shelter from the rain


This little pair, child stars from my book, Felt Wee Folk, found a perfect shelter from the rain! Like a paparazzi, I whipped out my cell phone, snapped a photo and instantly shared it on Instagram. A few days later, I took a picture of my work table, which shows a new wee folk family in the works. They’re for a charity raffle that I’ll announce later this fall. And if you’re already following me on Instagram, you’ve seen glimpses of bearded men from Whiskers, my newest piece. For a visual person, the urge to capture images all day is kind of possessing and the instantaneous nature of this new social media phenomenon makes it even more irresistible. I still plan to publish more comprehensive posts with lots of photos in the future, but for now I’ll share quick little glimpses into my world.

And soon, we’re off to Scotland again! I invite you to follow along in real time on Instagram.



making Face Time (part 1)

FaceTimeWMAbout a year ago, my newest piece, Face Time started taking shape. I took pictures along the way, during the many months that its collection of little heads occupied my work table. The piece was completed this past winter after about 6 months of work. I am pleased to say that Face Time will be on display this fall at Some Things Looming in Reading, Pennsylvania. Their fiber art exhibit, Entangled will run from Sept. 12th to Oct. 24th, 2015.

I’m often asked how long it takes to make a large piece like this (24″ x 30″). It’s hard to say for sure, because my days are interspersed with so many other activities (and distractions) having to do with the business side of being an artist. Of course, I’d rather be stitching every day in my studio, but I fear that would lead to an obscure life, without a presence beyond my studio walls. I’d guess that at least 50% of my work time is spent promoting my art in some way; e-mails, interviews and other publicity, Etsy Shop, editors and publishers, social media, entering and arranging exhibits, etc. OK, that’s enough of a reality check–shall we stick with the romantic notion of spending all day stitching in a window seat?

family tree-2I’d like to take you through the making of Face Time, so you can have a sense of what’s involved.  If you’ve read my post, When to tell how and when not to, you’ll know that I don’t always show my process, but this is one of those instances when I’ve taken enough photos to warrant a 3 part series. I’m excited to share the new direction my work has taken!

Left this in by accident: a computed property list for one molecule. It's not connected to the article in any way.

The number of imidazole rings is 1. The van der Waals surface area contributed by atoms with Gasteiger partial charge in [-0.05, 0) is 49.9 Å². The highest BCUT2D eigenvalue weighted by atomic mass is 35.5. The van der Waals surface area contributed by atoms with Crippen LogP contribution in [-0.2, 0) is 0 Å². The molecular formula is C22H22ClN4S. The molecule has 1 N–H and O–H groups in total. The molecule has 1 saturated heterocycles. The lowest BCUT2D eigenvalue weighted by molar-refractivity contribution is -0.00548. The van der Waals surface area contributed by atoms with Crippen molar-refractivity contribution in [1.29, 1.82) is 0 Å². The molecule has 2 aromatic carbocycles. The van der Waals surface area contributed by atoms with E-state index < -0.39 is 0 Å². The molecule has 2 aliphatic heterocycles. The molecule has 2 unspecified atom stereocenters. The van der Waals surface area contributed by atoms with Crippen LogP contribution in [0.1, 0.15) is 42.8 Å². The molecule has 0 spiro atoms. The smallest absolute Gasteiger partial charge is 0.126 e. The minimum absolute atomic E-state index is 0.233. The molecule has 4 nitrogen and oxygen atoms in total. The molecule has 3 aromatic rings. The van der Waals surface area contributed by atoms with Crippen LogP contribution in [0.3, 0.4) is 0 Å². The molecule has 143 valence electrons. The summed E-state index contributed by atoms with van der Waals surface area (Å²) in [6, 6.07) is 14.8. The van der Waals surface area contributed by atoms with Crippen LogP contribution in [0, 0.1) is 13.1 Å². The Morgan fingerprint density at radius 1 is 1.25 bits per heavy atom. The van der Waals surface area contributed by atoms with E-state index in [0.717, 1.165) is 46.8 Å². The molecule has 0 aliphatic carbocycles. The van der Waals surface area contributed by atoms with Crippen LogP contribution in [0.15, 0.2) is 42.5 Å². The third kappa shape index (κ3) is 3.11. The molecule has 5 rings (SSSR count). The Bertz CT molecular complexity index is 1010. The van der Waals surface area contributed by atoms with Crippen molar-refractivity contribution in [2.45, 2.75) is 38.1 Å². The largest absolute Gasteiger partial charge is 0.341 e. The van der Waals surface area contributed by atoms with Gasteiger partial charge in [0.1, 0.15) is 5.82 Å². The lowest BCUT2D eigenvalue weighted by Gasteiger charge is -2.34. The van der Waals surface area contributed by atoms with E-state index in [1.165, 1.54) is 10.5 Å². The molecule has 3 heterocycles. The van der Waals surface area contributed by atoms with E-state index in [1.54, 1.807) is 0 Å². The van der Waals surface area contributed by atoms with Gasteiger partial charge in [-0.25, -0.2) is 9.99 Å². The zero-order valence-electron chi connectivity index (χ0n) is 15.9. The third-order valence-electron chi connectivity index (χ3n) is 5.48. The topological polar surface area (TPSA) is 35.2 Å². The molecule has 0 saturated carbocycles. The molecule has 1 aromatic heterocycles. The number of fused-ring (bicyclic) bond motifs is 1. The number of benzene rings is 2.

For Face Time, I started in the usual way, thinking about the idea for a long time before jotting down itsy bitsy drawings in my sketch book. While I work, the concept remains strong and constant, while the overall design changes with time. I also consider how the parts will be rendered in embroidery and 3 dimensional needlework.


I wanted to show different people from all over, evolving through time, from long ago civilizations at the bottom, to present day people at the top. I wasn’t so interested in making a personal family tree, but a depiction of the world’s collective heritage. I envisioned a group of faces from a variety of backgrounds and cultures peeking out of the greenery, all linked to a tree-like form.



Researching fashion history was very fun! Online, I found pictures of hair styles, beards, hats and garments. In addition to wigs and painted facial features, each wooden head had a bit of clothing showing at the neck and shoulders. They expand on the wee folk doll projects from my how-to book, Felt Wee Folk – New Adventures. Wire glasses were something new, which I thought contributed to the individuality of some characters.


Over a period of many weeks, the heads grew in number, filling my modest work table.



There ended up being 41 heads in all, covering many centuries. Here they are, in a group shot, before they were separated by leaves and branches in the finished piece. I will show more about that in part 2.

To be continued…


Wee Folk in the bugle weed forest

WoodlandFolkinBugleweedWMThe whole Woodland Folk family recently ventured out into the bugle weed forest for some fresh air. Ever since they had the excitement of posing for my new book, it’s been dismal for them, all cooped up inside. The wee folk couldn’t get enough of the natural surroundings!


Many of you have made your own versions of these dolls by following the directions and patterns in Felt Wee Folk – New Adventures. I hope that you are having as much fun as I am! The book is available through your favorite book seller or from my Etsy Shop (autographed, with extra goodies). Please note: My shop will be closed from May 29 to June 15th.